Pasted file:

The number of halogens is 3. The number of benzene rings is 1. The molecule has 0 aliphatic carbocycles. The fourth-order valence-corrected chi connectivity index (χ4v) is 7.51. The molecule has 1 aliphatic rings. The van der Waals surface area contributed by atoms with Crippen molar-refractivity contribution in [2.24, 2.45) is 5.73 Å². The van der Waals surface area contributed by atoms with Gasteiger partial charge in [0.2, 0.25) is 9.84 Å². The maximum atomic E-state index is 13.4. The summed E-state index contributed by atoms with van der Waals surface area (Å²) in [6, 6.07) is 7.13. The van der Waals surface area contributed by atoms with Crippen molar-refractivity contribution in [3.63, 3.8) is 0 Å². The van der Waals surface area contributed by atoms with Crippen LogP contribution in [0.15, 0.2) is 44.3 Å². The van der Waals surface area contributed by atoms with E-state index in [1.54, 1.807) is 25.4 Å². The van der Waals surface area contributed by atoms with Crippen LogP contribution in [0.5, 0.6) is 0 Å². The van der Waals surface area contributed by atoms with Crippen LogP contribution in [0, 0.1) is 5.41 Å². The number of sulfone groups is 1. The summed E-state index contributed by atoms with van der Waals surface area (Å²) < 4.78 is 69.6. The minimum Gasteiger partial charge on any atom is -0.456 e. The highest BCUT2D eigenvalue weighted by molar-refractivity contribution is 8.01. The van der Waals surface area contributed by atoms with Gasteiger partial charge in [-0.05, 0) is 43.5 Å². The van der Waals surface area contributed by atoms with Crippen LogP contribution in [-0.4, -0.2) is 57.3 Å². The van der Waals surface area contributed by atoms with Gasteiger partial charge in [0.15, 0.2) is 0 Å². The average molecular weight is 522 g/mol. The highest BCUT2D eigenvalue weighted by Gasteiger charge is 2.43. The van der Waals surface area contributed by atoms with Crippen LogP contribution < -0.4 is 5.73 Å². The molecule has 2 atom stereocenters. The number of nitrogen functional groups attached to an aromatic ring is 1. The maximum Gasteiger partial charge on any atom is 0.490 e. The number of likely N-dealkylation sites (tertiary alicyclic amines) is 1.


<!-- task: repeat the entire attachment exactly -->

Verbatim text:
The number of halogens is 3. The number of benzene rings is 1. The molecule has 0 aliphatic carbocycles. The fourth-order valence-corrected chi connectivity index (χ4v) is 7.51. The molecule has 1 aliphatic rings. The van der Waals surface area contributed by atoms with Crippen molar-refractivity contribution in [2.24, 2.45) is 5.73 Å². The van der Waals surface area contributed by atoms with Gasteiger partial charge in [0.2, 0.25) is 9.84 Å². The maximum atomic E-state index is 13.4. The summed E-state index contributed by atoms with van der Waals surface area (Å²) in [6, 6.07) is 7.13. The van der Waals surface area contributed by atoms with Crippen molar-refractivity contribution in [3.63, 3.8) is 0 Å². The van der Waals surface area contributed by atoms with Crippen LogP contribution in [0.15, 0.2) is 44.3 Å². The van der Waals surface area contributed by atoms with E-state index in [1.54, 1.807) is 25.4 Å². The van der Waals surface area contributed by atoms with Crippen LogP contribution in [0.5, 0.6) is 0 Å². The van der Waals surface area contributed by atoms with Crippen LogP contribution in [0, 0.1) is 5.41 Å². The number of sulfone groups is 1. The summed E-state index contributed by atoms with van der Waals surface area (Å²) < 4.78 is 69.6. The minimum Gasteiger partial charge on any atom is -0.456 e. The highest BCUT2D eigenvalue weighted by molar-refractivity contribution is 8.01. The van der Waals surface area contributed by atoms with Gasteiger partial charge in [-0.05, 0) is 43.5 Å². The van der Waals surface area contributed by atoms with Crippen LogP contribution in [-0.4, -0.2) is 57.3 Å². The van der Waals surface area contributed by atoms with Gasteiger partial charge in [0.15, 0.2) is 0 Å². The average molecular weight is 522 g/mol. The highest BCUT2D eigenvalue weighted by Gasteiger charge is 2.43. The van der Waals surface area contributed by atoms with Crippen LogP contribution < -0.4 is 5.73 Å². The molecule has 2 atom stereocenters. The number of nitrogen functional groups attached to an aromatic ring is 1. The maximum Gasteiger partial charge on any atom is 0.490 e. The number of likely N-dealkylation sites (tertiary alicyclic amines) is 1.